All cases were successfully completed laparoscopically and no need to conversion to open surgery was encountered. The average operative time was 50 minutes (35-60 minutes). There was zero mortality, and the postoperative morbidity included two patients who developed a scrotal hematoma, one per group, secondary to the extensive hernia sack dissection. Both were treated conservatively, with one of them requiring repeated needle aspiration of the hematoma. None of the patients reported severe pain that could not be adequately controlled with non-opioid analgesics.

In group A, two incidences of recurrence were recorded, and were both managed via a TAPP repair with the combined used of plug and flat mesh but were not included in this present study. In group B, one recurrence was recorded, concerning a patient with a large defect hernia, which appeared after an open prostatectomy. The patient underwent a Lichtenstein tension-free hernia repair, with a combined use of plug and flat mesh. The odds ratio for the recurrence between the groups is 0.4792 (95 % confidence interval: 0.0406 to 5.6519) and p-value 0.5590, which is not statistically significant.


Laparoscopic hernia repair tends to become the standard of care in many centers today, since it provides comparable result to open repair with less postoperative pain and shorter recovery time. However, in contrast to other surgical procedures, the laparoscopic hernia repair is a completely different operation to the open approach. Thus, even experienced surgeons must familiarize themselves with totally different anatomy and approach. Therefore, it was no surprise that in the early stages the rate of serious complications was significantly higher after laparoscopic repair compared to open, a factor strictly associated with the surgeon’s experience on the laparoscopic techniques5,10 .

Currently, the recommendations on inguinal repair state that the laparoscopic technique should be preferred in younger patients and bilateral hernias. This consensus also outlines the possible difficulty of a laparoscopic surgical field which has been previously radiated, recommending an open approach in those patients. It is also suggested that in large hernia sacs where the content is intestinal, the use of laxatives preoperatively can reduce the volume of the herniated part, facilitating an easier reposition11,12. In addition, as far as the technical aspect of the repair is concerned, there has been a debate on single or multi-port approach to hernia repair. We prefer the latter, as there is no significant difference in the surgical outcomes13. TAPP has been shown to have the same recurrence rates as open techniques in unilateral groin hernias and significantly lesser postoperative pain, either acute or chronic14,15.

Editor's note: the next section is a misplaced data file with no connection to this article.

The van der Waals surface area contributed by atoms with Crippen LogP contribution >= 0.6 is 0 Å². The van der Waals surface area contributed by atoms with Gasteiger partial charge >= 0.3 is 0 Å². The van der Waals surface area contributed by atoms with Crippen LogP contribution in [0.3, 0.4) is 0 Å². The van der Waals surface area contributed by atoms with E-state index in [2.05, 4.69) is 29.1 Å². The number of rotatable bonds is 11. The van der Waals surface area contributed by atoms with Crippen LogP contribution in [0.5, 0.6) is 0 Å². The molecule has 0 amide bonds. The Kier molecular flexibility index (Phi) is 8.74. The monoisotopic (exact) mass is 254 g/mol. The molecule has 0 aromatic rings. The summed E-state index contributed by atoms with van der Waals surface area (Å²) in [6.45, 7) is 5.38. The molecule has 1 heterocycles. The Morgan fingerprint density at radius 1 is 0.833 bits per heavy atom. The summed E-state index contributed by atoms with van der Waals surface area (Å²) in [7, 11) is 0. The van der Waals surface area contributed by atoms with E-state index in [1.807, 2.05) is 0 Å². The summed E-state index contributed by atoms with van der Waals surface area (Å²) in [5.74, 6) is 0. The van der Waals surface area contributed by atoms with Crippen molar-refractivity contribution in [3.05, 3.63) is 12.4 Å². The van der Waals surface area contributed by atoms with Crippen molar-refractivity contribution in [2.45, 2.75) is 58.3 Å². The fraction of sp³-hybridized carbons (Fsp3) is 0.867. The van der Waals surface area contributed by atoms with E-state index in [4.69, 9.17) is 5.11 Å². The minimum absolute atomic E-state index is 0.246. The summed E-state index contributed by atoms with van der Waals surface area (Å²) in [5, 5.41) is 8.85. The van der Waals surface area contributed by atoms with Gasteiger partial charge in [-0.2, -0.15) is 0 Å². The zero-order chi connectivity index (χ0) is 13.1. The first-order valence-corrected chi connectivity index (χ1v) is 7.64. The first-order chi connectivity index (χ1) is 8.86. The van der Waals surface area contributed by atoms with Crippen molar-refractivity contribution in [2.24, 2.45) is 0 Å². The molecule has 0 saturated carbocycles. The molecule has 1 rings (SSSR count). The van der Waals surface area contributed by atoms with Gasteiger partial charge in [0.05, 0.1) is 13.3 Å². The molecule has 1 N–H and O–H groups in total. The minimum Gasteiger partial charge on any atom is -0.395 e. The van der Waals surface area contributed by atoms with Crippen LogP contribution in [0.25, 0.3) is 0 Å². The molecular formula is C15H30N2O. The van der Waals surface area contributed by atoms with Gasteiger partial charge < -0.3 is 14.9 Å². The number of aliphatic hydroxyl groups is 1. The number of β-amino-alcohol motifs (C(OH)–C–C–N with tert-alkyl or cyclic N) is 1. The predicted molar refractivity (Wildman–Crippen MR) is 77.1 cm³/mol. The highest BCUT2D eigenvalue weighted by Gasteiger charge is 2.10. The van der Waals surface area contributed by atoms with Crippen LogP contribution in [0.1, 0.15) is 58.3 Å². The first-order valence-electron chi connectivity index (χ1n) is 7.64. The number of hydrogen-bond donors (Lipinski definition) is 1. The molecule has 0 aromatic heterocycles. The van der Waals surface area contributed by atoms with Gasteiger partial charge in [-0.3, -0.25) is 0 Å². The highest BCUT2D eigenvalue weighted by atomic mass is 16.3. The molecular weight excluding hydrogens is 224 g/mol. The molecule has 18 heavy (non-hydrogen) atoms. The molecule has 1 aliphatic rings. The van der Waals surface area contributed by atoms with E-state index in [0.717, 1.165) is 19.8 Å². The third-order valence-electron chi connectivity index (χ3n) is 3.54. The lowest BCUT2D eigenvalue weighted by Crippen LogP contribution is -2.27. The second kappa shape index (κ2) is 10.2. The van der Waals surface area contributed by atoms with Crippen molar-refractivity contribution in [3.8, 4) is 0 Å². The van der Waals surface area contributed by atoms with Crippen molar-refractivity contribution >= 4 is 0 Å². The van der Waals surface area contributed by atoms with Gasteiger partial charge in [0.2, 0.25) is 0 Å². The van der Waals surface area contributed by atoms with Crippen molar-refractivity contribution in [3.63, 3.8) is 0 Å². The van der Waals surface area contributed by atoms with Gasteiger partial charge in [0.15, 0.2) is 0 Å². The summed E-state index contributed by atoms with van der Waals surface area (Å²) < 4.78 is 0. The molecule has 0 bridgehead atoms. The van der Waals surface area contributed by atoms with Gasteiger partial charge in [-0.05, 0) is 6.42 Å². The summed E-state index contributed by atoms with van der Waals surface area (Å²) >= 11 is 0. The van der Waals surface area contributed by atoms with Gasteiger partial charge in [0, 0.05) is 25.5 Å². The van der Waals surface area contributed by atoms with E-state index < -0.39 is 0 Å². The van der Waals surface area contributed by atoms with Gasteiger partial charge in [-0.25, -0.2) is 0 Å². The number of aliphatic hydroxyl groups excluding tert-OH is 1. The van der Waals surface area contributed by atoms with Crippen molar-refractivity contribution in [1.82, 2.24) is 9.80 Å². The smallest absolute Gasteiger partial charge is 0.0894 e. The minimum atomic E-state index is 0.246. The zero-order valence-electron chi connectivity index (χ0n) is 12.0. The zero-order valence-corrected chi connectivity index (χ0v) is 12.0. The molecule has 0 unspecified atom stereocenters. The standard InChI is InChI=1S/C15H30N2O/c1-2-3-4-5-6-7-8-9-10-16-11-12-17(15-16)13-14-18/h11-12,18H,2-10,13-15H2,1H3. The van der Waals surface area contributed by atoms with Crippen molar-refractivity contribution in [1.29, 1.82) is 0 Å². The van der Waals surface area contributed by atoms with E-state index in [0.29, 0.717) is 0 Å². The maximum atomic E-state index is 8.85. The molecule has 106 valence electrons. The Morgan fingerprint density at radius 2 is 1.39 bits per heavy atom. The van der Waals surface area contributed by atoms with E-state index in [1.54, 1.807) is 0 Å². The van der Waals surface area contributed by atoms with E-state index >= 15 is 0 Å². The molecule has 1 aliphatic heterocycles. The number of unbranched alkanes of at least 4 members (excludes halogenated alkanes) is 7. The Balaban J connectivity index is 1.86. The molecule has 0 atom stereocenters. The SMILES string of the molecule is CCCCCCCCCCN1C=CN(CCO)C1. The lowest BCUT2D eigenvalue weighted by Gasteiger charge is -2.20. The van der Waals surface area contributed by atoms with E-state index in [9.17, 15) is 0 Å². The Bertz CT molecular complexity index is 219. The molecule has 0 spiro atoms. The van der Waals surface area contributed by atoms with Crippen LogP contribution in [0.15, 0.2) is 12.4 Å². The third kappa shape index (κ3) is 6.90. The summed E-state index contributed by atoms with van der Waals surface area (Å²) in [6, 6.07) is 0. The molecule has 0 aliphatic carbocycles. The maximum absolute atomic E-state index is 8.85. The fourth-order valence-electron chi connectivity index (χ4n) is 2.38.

Laparoscopic management of large inguinoscrotal hernias poses a challenge even for the experienced surgeons. The use of mesh, which is a standard of care in the current surgical management of hernias, is the most important factor in minimizing the hernia relapse. The flat mesh must be placed so that it should overlap the hernia orifice by 3 cm minimum10,16. The main reason for recurrence is the sliding of the hernia sac under the mesh tension free, as the flat mesh placement may be ineffective in upholding the sac. The combined use of the plug provides an extra retain on the flat mesh, thus securing the closure of the hernia, as it is well known in the open procedures17. Currently, there is no published data on the combined use of plug and flat mesh in the laparoscopic repair of inguinoscrotal hernias18,19.

Typical complications of the inguinoscrotal hernia repair are inguinodynia, scrotal hematoma, surgical site infection, and hernia relapse20. The last has been significantly reduced since the use of mesh has become a standard in this operation. The reported recurrence rate after TAPP in the literature is 1.8-3 %, percentage which is in accordance with the total recurrence rate of our study (three patients, 6 %). The rate was higher in group A (8 %) than group B (4 %), and the fact that did not reach statistical significance is attributed to the number of patients included in the study. A recent case report on recurring hernias states that the improper fixation of the mesh is the most important factor for recurrence after a TAPP procedure6.

Less common complications such as mesh migration have been associated with poor surgical technique and pose a challenging clinical problem. In our study, the only recorded complication was a 4 % (1 out of 25 patients in the study group) incidence of scrotal hematomas that were treated conservatively by aspiration of the blood. Other fluid collection, associated with the mesh presence, might emerge, but usually resolves without intervention21. Some surgeons use drainage to minimize the serum exertion, removing it in the third postoperative day. A systematic review studying adjunctive techniques to seromas’ reduction, states that surgical drains can significantly reduce seromas in difficult dissections, but it remains questionable whether drainage should be used for a prolonged period22.

None of the patients reported severe pain that could not be adequately controlled with analgesics23. The literature reports that 10 % of patients experience chronic pain after the placement of mesh in open techniques, and significantly less in laparoscopic repair24,25.

A limitiation of this study is the time of follow-up. A small percentage of the patients complied to the two-year follow-up period designed for this study. A larger scale study with longer follow-up would provide additional information on the modified technique.

A recent study suggested that the robotic-assisted TAPP could have more advantageous effects than typical laparoscopy, especially in rather sizeable scrotal hernias, despite the higher mean surgical times26. Further studies would provide more data on this technique.

Concluding, the laparoscopic repair of a large inguinoscrotal hernia with the combined use of plug and flat mesh is a safe and effective technique with excellent short-term outcomes. It is a simple modification of the standard TAPP procedure, and we strongly believe that it could minimize the recurrence rate in patients with large inguinoscrotal hernias. Surgeons with the appropriate laparoscopic skills to perform a TAPP procedure will have no difficulty combining a plug with a flat mesh.

Conflict of Interest

All authors declare that they have no conflict of interest.


We would like to thank Ms. Elena Fourligka, English Literature Teacher, for the technical language refinement of the manuscript.